Warren Buffett gets into wearable technology

From smart bracelets to smart engagement rings, Warren Buffett’s Berkshire Hathaway is getting into wearable technology. Richline, a wholly-owned subsidiary of Berkshire, is launching a smart-jewelry line called Ela.

With Apple’s smartwatch gaining traction despite initial doubts, and brands like Fitbit firmly established, wearables is becoming a crowded space buzzing with competition. Apple’s watch has turned the tech giant into the second largest watch brand in the world behind Rolex based on 2015 worldwide watch sales.

Executives at Richline are encouraged by Apple’s strides and optimistic they can succeed. “As a whole the company has really found that the tech space is no longer a category that can be ignored,” said Cliff Ulrich, product innovation manager for Berkshire Hathaway’s jewelry wholesale division, Richline. “It’s kind of now almost a utility.”

“Jewelry is a centuries-old business that isn’t going anywhere, so it’s a safe bet. With the addition of technology, we’re simply updating something everyone knows and loves to better fit our modern age,” Warren Buffett said in a statement.

Richline isn’t trying to compete with Apple or Fitbit by creating a prettier step tracker that offers texts and Facebook messages on your wrist. “We’re focusing on a different customer,” says Ulrich. “Someone who doesn’t want to strap a screen to their wrist, but wants to continue to wear jewelry … and feel more connected to people in their lives.”

The Ela line will launch initially with four different bracelets featuring Italian marble quartz stones in the center with bands ranging from 18-karat gold plated to leather.

The smart bracelet, which is compatible with Apple iOs and Andriod, connects to your phone via Bluetooth and alerts you when someone is calling or texting by glowing. You can assign different colors for up to eight different people in your phone. For instance, if you assign the color red to your mom’s phone number, the bracelet glows red when she calls or texts. But you can only stray 25 feet from your phone before losing connectivity. The device also stores pictures and tracks steps; but since there’s no screen you’ll have to check the Ela app on your phone to view photos or steps walked. Think of it as a modern day locket. The bracelet is for someone who wants to maintain fashion, but wants unobtrusive notifications for phone calls from people who are most important to them.

But a veteran tech analyst is skeptical the product will perform well. “Sounds far-fetched to me,” says Paul Meeks, chief investing officer for financial management firm, Sloy Dahl and Holst. “Buffett rarely invests in technology; and besides Apple’s stock, his track record [on tech] has been poor. I don’t use him as a credible fashion or tech source regardless of his investment success.”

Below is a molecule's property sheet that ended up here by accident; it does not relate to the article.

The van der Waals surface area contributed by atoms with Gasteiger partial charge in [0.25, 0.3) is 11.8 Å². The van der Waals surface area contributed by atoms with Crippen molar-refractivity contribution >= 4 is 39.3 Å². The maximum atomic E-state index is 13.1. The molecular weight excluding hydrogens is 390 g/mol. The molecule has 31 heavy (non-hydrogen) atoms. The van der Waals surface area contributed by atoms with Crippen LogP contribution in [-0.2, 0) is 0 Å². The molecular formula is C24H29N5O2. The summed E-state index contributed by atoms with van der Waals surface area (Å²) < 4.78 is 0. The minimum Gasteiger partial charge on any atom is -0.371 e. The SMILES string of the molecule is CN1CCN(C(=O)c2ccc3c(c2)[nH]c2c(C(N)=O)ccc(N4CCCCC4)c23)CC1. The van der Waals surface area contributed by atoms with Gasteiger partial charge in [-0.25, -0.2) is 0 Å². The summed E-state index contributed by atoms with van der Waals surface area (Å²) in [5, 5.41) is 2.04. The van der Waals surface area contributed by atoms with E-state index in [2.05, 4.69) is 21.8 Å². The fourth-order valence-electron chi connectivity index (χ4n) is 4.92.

And the competition is fierce. A brand called Ringly offers a similar concept to Ela with bracelets and rings that retail for $245 and $195 respectively. Ringly’s jewelry similarly connects to your phone via Bluetooth and gives you customized mobile alerts through vibration and a subtle color-coded light. However, Ringly doesn’t offer the variety of designs and assortment of materials as Ela. Michael Kors also offers fashionable smart bracelets, which range in price from $95 to $195 — though the bracelets only track your steps and sleep. The bracelets don’t alert you to phone calls and texts.

Richline expects to experiment with more materials and branch out from bracelets into different categories from rings to necklaces. “We’re watching the technology get so small that even now we can put a very tiny chip in your engagement ring and probably keep the entire memories of your wedding vows, wedding ceremony or the moment he proposed to you,” says Joel Schechter, executive vice president of Richline who also oversees the division’s pearl line.  

Ela will be available in Macy’s, Amazon and independent jewelers starting in April. It will retail for between $195 to $295 a piece. That compares with an Apple watch with comparable basic features to Ela that retails for around $260 and Fitbit, which retails for $100. 

Source:

http://www.foxnews.com/tech/2017/03/28/warren-buffett-gets-into-wearable-technology.html

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